Belief in God is almost universal, and the effect of this belief is so vast that one is appalled at the thought of what social conditions would be if reverence for God were erased from every heart. William Jennings Bryan
I believe the Bible is the best gift God has ever given to man. All of the good of the Savior of the world is communicated to us through this book. But for it, we could not know right from wrong. Abraham Lincoln
If we were to remove the Bible from public schools we would be wasting so much time punishing crimes and taking so little pains to prevent them. Benjamin Rush
The other side of this story is non-belief, or as Communist Countries would have us believe that there is no higher power, no after life. In those societies individuals can only aspire to compete and appease the State. Their vision of the future is bounded by human limitations and laws alone. When there is nothing bigger than the State, then the State becomes a quasi-religion by default. History is ripe with stories of nations who fell because they either put their faith in people alone or had no basis for beliefs other than proclamations from other men.
When societies have no belief in a higher power and a greater purpose, then they begin to break down. When there is no guiding hand to set boundaries for behavior then society begins to move in the direction of the lowest common denominator. Historically, for mankind, the lowest common denominator is always sin. Legalization of drugs, abortion, and criminal behavior in major cities are all signs of moral decay and a decline in national fabric.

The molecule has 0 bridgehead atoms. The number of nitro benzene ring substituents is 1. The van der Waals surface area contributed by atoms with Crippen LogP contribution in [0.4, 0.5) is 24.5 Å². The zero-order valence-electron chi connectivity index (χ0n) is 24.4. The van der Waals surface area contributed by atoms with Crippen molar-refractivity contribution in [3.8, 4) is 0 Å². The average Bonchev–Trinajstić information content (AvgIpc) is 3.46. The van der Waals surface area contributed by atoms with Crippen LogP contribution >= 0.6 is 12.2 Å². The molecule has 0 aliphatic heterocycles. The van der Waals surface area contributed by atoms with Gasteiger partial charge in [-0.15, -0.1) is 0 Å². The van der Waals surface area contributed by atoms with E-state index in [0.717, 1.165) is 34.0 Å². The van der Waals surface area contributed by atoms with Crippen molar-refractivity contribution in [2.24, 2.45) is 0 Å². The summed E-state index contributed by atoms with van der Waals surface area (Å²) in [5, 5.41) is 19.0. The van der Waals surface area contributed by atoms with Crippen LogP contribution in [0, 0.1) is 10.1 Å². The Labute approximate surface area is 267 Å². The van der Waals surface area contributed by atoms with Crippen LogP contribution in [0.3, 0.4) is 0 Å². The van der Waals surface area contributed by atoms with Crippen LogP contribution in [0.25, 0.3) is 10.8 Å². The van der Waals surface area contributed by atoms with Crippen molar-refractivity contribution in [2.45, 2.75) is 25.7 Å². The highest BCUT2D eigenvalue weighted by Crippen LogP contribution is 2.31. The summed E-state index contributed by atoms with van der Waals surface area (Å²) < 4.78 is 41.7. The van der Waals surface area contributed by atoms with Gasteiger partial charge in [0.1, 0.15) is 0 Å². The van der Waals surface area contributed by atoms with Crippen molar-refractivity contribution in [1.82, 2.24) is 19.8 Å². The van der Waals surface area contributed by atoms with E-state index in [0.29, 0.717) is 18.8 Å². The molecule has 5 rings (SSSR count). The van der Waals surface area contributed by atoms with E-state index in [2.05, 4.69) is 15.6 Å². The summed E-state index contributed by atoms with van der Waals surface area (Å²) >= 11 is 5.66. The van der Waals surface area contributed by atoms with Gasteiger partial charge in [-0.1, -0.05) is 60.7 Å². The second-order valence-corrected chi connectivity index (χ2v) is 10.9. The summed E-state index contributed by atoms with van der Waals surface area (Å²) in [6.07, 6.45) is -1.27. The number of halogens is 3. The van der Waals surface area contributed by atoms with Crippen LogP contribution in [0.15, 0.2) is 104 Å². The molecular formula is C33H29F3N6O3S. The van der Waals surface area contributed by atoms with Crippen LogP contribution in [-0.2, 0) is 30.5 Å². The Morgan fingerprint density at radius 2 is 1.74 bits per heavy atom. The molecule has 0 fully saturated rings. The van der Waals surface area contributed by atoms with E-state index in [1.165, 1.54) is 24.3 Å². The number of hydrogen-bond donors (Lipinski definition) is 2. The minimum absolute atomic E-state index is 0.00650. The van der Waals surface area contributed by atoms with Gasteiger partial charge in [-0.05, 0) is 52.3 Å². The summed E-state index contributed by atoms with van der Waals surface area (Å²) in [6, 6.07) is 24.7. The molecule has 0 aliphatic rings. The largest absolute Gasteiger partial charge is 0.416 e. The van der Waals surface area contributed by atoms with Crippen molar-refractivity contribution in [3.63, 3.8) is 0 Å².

Believing in something bigger than yourself is one key to a purposeful, healthy, happy life, and a key to success on any level. If we ultimately become the sum of our decisions, this is one of the key decisions that define the quality of a person’s life.
The sum of our decisions determines our destiny!
Research Source Materials
The Brookings Institution, “Welfare Reform & Beyond #28,” by Ron Haskins and Isabel Sawhill, September 2003.